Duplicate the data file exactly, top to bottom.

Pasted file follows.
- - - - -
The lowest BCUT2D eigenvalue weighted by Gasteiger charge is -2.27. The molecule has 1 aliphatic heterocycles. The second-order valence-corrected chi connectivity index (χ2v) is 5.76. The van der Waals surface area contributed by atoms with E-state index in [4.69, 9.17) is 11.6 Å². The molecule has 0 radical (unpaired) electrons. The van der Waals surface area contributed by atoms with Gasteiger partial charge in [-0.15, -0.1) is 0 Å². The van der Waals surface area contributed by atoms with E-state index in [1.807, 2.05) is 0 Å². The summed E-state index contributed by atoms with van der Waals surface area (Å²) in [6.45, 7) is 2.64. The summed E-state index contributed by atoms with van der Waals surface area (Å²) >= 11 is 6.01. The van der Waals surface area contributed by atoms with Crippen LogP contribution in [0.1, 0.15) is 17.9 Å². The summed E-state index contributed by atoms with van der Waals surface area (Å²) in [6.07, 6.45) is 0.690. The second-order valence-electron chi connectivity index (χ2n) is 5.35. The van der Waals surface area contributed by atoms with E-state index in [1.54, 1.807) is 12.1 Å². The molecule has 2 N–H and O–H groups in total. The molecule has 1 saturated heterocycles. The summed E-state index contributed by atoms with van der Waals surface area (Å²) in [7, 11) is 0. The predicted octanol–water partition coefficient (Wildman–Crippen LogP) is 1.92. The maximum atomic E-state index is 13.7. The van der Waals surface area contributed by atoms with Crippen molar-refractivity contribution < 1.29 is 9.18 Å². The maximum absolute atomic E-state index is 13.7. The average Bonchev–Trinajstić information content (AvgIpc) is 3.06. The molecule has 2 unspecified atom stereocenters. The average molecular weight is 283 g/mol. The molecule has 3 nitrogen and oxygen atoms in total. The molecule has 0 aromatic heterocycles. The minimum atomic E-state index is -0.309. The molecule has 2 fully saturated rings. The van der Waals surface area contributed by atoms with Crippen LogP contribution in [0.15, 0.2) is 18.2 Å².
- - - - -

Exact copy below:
The lowest BCUT2D eigenvalue weighted by Gasteiger charge is -2.27. The molecule has 1 aliphatic heterocycles. The second-order valence-corrected chi connectivity index (χ2v) is 5.76. The van der Waals surface area contributed by atoms with E-state index in [4.69, 9.17) is 11.6 Å². The molecule has 0 radical (unpaired) electrons. The van der Waals surface area contributed by atoms with Gasteiger partial charge in [-0.15, -0.1) is 0 Å². The van der Waals surface area contributed by atoms with E-state index in [1.807, 2.05) is 0 Å². The summed E-state index contributed by atoms with van der Waals surface area (Å²) in [6.45, 7) is 2.64. The summed E-state index contributed by atoms with van der Waals surface area (Å²) >= 11 is 6.01. The van der Waals surface area contributed by atoms with Crippen LogP contribution in [0.1, 0.15) is 17.9 Å². The summed E-state index contributed by atoms with van der Waals surface area (Å²) in [6.07, 6.45) is 0.690. The second-order valence-electron chi connectivity index (χ2n) is 5.35. The van der Waals surface area contributed by atoms with E-state index in [1.54, 1.807) is 12.1 Å². The molecule has 2 N–H and O–H groups in total. The molecule has 1 saturated heterocycles. The summed E-state index contributed by atoms with van der Waals surface area (Å²) in [7, 11) is 0. The predicted octanol–water partition coefficient (Wildman–Crippen LogP) is 1.92. The maximum atomic E-state index is 13.7. The van der Waals surface area contributed by atoms with Crippen molar-refractivity contribution < 1.29 is 9.18 Å². The maximum absolute atomic E-state index is 13.7. The average Bonchev–Trinajstić information content (AvgIpc) is 3.06. The molecule has 2 unspecified atom stereocenters. The average molecular weight is 283 g/mol. The molecule has 3 nitrogen and oxygen atoms in total. The molecule has 0 aromatic heterocycles. The minimum atomic E-state index is -0.309. The molecule has 2 fully saturated rings. The van der Waals surface area contributed by atoms with Crippen LogP contribution in [0.15, 0.2) is 18.2 Å².